Literaleigh

Creativity is mind-altering Part 2

Extrapolate Extrapolate

What I like about creative pursuits – any creative pursuits, is that they make you view the world in a different way.

For a short period in my life when my children were little I dabbled in watercolour painting. For the same reason as intricate adult colour-in books have become popular the gradual building up of layers of water colour took my mind from the fraught world of child-rearing to only what was on the palette before me. This self-imposed therapy was deliberate but what I wasn’t prepared for was the difference painting made to my visual perception. I began to see shadow and shine, light and shade that had previously gone unnoticed. I registered the sharp shadow on the inside of a cup that would require a straight-edged swath of grey paint or one side of a softly sunlit leaf translated to an area dabbed with white.

I went walking with my friend the other day and her particular form of creativity is photography and scrapbooking. We came across a colourfully graffited wooden gate which I would have passed without a thought. But she immediately saw the juxtaposition of the bush and the gate and its potential for a cool photo-shoot with her two teenage children.

In the same way writing has changed my perception of the world. Outings, emotions, conversations actions, interesting objects are potential grist for the mill. Scenes play out in my head as I drive the car or sit in a café. This heightened awareness is not always present but when it is it can add depth to even the mundane. After all what is more interesting sitting in a train carriage mentally giving everybody relationships, occupations, goals, or just seeing them as a faceless crowd.

Story possibilities are everywhere, you just have be honed to recognise them – then extrapolate. I’m not always switched on to be ultra-observant but sometimes it is interesting to be forced into this situation. This was perfectly demonstrated by an exercise I did in an Australian Writers Centre course some years ago. The presenter asked the class to write a mini story about an event that happened the day before. She was strict about this – it had to be from the day before the exercise. The results from my fellow students amazed me. Even those, like me, who thought their lives were basically boring and uneventful. There were poignant stories of family relationships and atmospheric road trips. In one story a simple act of baking a cake became a moving tribute to the writer’s mother. I wrote about my son’s apparent failure to gain entry to local high school advanced class. He had previously been assured that he would gain placement by a teacher at the school who’d looked at his results, so this was an unexpected blow. As it turned out later in the day we found out he did get in – it was a clerical error. The ups and downs of emotions that day made for the basis of a story. Furthermore a family discussion about other times clerical errors have sold us short led me to extrapolate to a fantasy element. So in my story there became a curse on our family name which made it disappear from lists and people’s consciousness. I’d never have thought of this if I hadn’t been forced to retrospectively look at my day with the eyes of a writer. That exercise only involved ONE DAY in our lives how many story ideas could we mount up if we did that exercise every day.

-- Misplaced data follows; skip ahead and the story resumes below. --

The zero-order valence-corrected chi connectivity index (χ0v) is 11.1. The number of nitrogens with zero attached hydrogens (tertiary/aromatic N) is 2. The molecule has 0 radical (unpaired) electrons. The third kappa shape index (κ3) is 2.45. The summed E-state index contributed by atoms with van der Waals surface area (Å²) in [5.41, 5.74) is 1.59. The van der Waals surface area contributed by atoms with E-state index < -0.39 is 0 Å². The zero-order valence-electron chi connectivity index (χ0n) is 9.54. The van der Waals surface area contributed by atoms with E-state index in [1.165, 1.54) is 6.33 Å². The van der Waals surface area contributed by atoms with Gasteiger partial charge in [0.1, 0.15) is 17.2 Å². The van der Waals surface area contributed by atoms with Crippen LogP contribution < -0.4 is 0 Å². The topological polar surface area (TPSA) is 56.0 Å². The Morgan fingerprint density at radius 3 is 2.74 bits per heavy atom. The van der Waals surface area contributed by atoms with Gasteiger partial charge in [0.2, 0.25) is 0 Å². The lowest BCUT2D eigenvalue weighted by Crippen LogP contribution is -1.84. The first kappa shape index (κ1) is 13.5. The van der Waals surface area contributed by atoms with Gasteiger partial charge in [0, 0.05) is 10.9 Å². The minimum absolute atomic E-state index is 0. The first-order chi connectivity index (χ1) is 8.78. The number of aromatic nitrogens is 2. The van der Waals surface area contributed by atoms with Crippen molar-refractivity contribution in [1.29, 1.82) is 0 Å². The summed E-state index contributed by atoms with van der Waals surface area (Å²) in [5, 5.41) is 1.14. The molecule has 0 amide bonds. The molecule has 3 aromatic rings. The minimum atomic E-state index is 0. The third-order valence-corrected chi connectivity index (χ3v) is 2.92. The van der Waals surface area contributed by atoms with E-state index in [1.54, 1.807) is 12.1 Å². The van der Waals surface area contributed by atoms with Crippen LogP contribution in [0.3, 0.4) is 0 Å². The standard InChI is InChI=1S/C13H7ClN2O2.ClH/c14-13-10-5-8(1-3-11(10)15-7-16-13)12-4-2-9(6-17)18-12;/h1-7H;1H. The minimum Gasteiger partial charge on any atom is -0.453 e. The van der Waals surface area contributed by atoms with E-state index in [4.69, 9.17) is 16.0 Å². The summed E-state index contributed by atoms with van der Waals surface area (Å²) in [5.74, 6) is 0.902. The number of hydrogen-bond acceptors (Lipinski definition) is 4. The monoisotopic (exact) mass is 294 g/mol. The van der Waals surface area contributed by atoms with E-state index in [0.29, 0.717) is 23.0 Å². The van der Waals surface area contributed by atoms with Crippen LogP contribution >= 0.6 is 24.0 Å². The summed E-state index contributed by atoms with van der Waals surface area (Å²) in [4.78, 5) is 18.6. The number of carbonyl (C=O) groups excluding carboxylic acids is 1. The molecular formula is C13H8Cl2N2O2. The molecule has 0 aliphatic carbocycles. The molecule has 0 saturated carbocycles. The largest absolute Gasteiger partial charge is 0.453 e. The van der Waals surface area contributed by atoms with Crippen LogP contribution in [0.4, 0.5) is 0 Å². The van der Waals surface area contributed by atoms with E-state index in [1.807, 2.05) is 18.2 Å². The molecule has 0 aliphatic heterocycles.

By listening to interviews with great writers I have often noted they are masters of extrapolating small observations. An example which always sticks in my mind is presented in an interview with Irish writer Colm Toibin on Selected shorts (see link below). He introduces his beautifully written, subtle story ‘A Priest in the Family.’ This is a short story set in a small Irish town told from the point of view of the mother of a disgraced priest. The whole idea for the narrative originated from a mere single image that came to Toibin. This was an image of a priest pulling up his socks. Now a picture like this may flash through the minds of us mere mortals without a second thought. In more finely tuned minds small acts can become nuanced with greater meaning. As in this story the town’s Father pulling up his socks becomes a symbol of unspoken truths, discomfort and the need to set things right. Listen to interview http://www.selectedshorts.org/search/blog?s=a priest in the family (almost worth it if for Toibin’s lilting accent alone) Unfortunately the story itself is no longer available to listen to online but I would recommend Selected shorts as an good podcast for those interested in adult short fiction http://www.selectedshorts.org/podcast/

Have you ever had a small observation expand into a whole narrative?

In the next blog post I will explore methods to facilitate your imagination and record it.

Literaleigh

Creativity is mind-altering: Part 1

I’m starting to plot my dreams

I am an amateur writer, a hobbyist but I’d be lying if I said that getting a novel published or placing in a major short story competition wasn’t my ultimate aim. But if somebody could see into my future and tell me that I am never to gain this level of success would I still write? Yes. I would.